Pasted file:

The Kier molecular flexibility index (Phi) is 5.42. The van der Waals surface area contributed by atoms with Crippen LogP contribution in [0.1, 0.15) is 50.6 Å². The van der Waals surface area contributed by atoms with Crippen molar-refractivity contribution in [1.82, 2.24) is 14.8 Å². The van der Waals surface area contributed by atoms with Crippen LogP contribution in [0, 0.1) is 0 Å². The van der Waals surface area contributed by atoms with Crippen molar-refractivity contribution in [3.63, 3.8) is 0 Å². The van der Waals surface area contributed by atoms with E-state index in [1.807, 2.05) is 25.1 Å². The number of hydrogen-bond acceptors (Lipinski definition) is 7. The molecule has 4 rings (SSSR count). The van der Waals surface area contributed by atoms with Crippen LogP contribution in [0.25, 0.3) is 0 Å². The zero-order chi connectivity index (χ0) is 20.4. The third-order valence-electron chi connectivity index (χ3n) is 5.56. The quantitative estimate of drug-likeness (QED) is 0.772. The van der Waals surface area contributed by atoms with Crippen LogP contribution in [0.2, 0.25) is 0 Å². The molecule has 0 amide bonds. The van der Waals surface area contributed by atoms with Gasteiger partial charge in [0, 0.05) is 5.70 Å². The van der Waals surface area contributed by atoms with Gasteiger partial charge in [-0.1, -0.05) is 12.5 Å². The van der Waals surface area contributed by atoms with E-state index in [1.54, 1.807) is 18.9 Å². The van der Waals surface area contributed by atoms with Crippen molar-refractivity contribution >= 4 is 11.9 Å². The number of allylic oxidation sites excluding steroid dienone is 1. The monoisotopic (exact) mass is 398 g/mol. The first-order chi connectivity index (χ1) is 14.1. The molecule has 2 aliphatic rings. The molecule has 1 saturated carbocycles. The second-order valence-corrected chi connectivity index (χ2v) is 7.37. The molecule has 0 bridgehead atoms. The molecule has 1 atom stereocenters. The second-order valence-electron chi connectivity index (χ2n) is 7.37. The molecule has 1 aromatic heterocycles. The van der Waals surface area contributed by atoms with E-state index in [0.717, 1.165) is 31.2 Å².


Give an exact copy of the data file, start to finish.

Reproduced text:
The Kier molecular flexibility index (Phi) is 5.42. The van der Waals surface area contributed by atoms with Crippen LogP contribution in [0.1, 0.15) is 50.6 Å². The van der Waals surface area contributed by atoms with Crippen molar-refractivity contribution in [1.82, 2.24) is 14.8 Å². The van der Waals surface area contributed by atoms with Crippen LogP contribution in [0, 0.1) is 0 Å². The van der Waals surface area contributed by atoms with Crippen molar-refractivity contribution in [3.63, 3.8) is 0 Å². The van der Waals surface area contributed by atoms with E-state index in [1.807, 2.05) is 25.1 Å². The number of hydrogen-bond acceptors (Lipinski definition) is 7. The molecule has 4 rings (SSSR count). The van der Waals surface area contributed by atoms with Crippen LogP contribution in [0.25, 0.3) is 0 Å². The zero-order chi connectivity index (χ0) is 20.4. The third-order valence-electron chi connectivity index (χ3n) is 5.56. The quantitative estimate of drug-likeness (QED) is 0.772. The van der Waals surface area contributed by atoms with Crippen LogP contribution in [0.2, 0.25) is 0 Å². The molecule has 0 amide bonds. The van der Waals surface area contributed by atoms with Gasteiger partial charge in [0, 0.05) is 5.70 Å². The van der Waals surface area contributed by atoms with Gasteiger partial charge in [-0.1, -0.05) is 12.5 Å². The van der Waals surface area contributed by atoms with E-state index in [1.54, 1.807) is 18.9 Å². The van der Waals surface area contributed by atoms with Crippen molar-refractivity contribution >= 4 is 11.9 Å². The number of allylic oxidation sites excluding steroid dienone is 1. The monoisotopic (exact) mass is 398 g/mol. The first-order chi connectivity index (χ1) is 14.1. The molecule has 2 aliphatic rings. The molecule has 1 saturated carbocycles. The second-order valence-corrected chi connectivity index (χ2v) is 7.37. The molecule has 0 bridgehead atoms. The molecule has 1 atom stereocenters. The second-order valence-electron chi connectivity index (χ2n) is 7.37. The molecule has 1 aromatic heterocycles. The van der Waals surface area contributed by atoms with E-state index in [0.717, 1.165) is 31.2 Å².